With these checks done, in the :: NWR :: Project options [22] and the Export sub-section, click and type the Name input box to set a file name. Set the save location in Folder click the file icon [23]. This opens a Blender File View where the save location can be selected. Click Accept to complete setup and then in the toolkit click the Export GLTF button [24]. Blender will pause before the toolkit will display a popup, Export complete, confirming export.

Design note: successful export copies any used/active assets to the export folder alongside the *.gltf file – some images may also be reformatted or converted to accommodate Nowhere specific properties depending on the visual characteristic they represent.

Important: do not use Blenders native *.glTF exporter.

Do not use Blenders glTF
Do not use Blenders included *.glTF exporter to export scenes as it’s not compatible with Nowhere.

Export scene from Blender
Once the scene is prepped in Blender set the export properties in the toolkit. In the :: NWR :: Project options [22], set the file name and save location [23] before clicking Export GLTF [24] to export a set of files to the save location set.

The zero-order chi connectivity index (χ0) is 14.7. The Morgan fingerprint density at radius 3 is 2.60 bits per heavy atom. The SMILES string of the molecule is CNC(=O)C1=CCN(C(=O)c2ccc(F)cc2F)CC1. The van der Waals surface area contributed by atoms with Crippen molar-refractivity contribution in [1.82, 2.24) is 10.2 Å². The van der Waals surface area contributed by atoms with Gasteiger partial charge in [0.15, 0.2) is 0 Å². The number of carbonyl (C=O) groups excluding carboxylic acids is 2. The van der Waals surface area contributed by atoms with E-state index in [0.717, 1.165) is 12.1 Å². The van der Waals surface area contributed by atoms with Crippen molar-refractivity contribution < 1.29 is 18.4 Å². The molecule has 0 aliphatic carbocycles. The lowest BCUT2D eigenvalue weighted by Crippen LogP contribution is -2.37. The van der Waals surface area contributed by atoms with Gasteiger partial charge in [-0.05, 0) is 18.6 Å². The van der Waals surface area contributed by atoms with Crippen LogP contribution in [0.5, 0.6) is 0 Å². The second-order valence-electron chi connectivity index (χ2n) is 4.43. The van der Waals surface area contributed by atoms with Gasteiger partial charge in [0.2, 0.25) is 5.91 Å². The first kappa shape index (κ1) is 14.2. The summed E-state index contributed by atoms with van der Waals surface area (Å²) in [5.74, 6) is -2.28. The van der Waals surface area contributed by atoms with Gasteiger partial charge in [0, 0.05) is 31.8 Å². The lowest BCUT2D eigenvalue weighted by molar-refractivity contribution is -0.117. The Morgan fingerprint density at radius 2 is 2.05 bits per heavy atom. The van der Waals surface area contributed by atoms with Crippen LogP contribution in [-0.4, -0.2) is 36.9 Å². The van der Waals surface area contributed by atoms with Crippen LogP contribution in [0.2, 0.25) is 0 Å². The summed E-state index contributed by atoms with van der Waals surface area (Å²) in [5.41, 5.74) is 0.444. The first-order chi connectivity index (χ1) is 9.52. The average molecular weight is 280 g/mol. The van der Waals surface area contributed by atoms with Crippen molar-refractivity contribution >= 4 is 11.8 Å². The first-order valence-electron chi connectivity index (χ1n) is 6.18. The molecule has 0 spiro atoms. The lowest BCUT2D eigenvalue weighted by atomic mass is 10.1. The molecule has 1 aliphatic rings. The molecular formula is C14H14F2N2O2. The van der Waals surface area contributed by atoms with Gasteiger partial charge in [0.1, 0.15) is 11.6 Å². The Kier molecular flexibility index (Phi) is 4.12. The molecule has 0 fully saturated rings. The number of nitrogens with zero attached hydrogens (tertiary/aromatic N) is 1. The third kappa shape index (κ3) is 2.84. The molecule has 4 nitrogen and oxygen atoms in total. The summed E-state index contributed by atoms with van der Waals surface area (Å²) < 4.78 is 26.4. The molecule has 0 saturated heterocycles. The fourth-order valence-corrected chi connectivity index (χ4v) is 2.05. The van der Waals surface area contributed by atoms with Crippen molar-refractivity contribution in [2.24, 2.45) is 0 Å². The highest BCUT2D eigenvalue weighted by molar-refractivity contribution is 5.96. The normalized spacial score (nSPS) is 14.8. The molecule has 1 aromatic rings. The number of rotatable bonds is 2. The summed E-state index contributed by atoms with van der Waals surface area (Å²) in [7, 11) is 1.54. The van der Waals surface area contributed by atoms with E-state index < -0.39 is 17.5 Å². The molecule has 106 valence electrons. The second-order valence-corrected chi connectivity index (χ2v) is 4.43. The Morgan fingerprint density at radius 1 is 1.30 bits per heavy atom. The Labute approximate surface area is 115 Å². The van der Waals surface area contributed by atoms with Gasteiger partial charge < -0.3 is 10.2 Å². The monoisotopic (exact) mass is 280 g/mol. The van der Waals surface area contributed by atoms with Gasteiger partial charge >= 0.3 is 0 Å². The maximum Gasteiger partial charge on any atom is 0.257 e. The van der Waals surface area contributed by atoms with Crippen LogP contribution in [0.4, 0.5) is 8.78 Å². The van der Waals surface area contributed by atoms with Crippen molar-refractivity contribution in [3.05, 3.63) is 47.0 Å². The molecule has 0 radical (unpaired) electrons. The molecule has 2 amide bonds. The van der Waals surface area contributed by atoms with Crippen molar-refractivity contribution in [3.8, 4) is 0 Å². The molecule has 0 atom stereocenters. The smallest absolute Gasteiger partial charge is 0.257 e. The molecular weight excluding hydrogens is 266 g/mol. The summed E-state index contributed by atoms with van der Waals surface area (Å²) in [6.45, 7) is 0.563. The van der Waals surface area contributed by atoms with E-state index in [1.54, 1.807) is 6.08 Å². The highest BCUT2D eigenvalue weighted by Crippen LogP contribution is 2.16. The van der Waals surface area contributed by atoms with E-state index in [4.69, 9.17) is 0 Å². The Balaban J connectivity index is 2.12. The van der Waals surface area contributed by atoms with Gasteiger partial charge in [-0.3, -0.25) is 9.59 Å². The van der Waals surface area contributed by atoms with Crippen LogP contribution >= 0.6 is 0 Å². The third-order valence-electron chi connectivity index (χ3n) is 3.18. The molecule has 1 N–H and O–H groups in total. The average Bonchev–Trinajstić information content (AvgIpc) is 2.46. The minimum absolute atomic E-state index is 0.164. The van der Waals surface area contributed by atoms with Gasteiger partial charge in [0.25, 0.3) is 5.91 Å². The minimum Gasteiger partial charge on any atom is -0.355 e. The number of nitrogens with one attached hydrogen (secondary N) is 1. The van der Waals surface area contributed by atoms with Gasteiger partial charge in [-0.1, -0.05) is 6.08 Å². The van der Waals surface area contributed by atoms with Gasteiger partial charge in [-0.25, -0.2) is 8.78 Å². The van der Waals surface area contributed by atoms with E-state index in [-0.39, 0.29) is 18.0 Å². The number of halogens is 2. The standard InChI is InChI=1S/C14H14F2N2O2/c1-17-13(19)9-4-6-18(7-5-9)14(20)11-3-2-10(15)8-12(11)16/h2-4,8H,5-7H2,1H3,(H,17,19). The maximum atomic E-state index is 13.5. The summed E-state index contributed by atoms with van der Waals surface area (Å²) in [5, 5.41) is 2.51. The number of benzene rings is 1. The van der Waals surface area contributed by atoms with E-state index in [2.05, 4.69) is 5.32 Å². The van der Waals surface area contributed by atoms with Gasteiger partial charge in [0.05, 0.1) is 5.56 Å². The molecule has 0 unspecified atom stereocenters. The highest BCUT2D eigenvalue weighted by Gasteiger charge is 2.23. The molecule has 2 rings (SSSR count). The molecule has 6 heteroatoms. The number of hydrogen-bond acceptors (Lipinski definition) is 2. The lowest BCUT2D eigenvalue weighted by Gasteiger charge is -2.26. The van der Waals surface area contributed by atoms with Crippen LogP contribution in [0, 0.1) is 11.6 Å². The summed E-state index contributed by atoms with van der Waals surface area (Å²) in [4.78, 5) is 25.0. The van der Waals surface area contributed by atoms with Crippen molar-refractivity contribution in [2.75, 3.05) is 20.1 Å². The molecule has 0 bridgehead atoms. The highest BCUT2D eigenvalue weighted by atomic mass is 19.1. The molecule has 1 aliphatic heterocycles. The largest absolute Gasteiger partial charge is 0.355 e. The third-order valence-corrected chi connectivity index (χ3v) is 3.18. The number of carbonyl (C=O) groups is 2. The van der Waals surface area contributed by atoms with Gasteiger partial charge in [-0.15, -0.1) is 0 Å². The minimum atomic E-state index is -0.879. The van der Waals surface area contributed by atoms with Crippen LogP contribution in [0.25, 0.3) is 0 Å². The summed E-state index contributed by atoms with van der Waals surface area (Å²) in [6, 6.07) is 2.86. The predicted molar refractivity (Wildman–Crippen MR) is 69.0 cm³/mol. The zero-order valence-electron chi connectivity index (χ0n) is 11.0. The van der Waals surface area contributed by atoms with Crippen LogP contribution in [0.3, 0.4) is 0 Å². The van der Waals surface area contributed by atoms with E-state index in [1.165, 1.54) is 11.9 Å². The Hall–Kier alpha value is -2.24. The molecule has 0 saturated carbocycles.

Scene Preview/World Runner

To view scenes the Nowhere previewer has to be used. Double-click worldrunner.exe and in the File Explorer that appears, browse to and select the exported *.gltf file. Click Open. The scene will then appear in the previewer based on the settings and set-up used throughout.

Important: worldrunner.exe only previews content. To make scenes available publicly, projects need to be submitted to Nowhere. See here Submitting a World for details.

Nowhere scene previewer
Once a project is exported from Blender it can be previewed using World Runner. Open worldrunner.exe and load in the exported *.gltf file [25]. The scene will load and drop the player in place.

Turntable of completed simple project, lit using a Background node based material and vertex colours for shading (timelapse slower for clarity).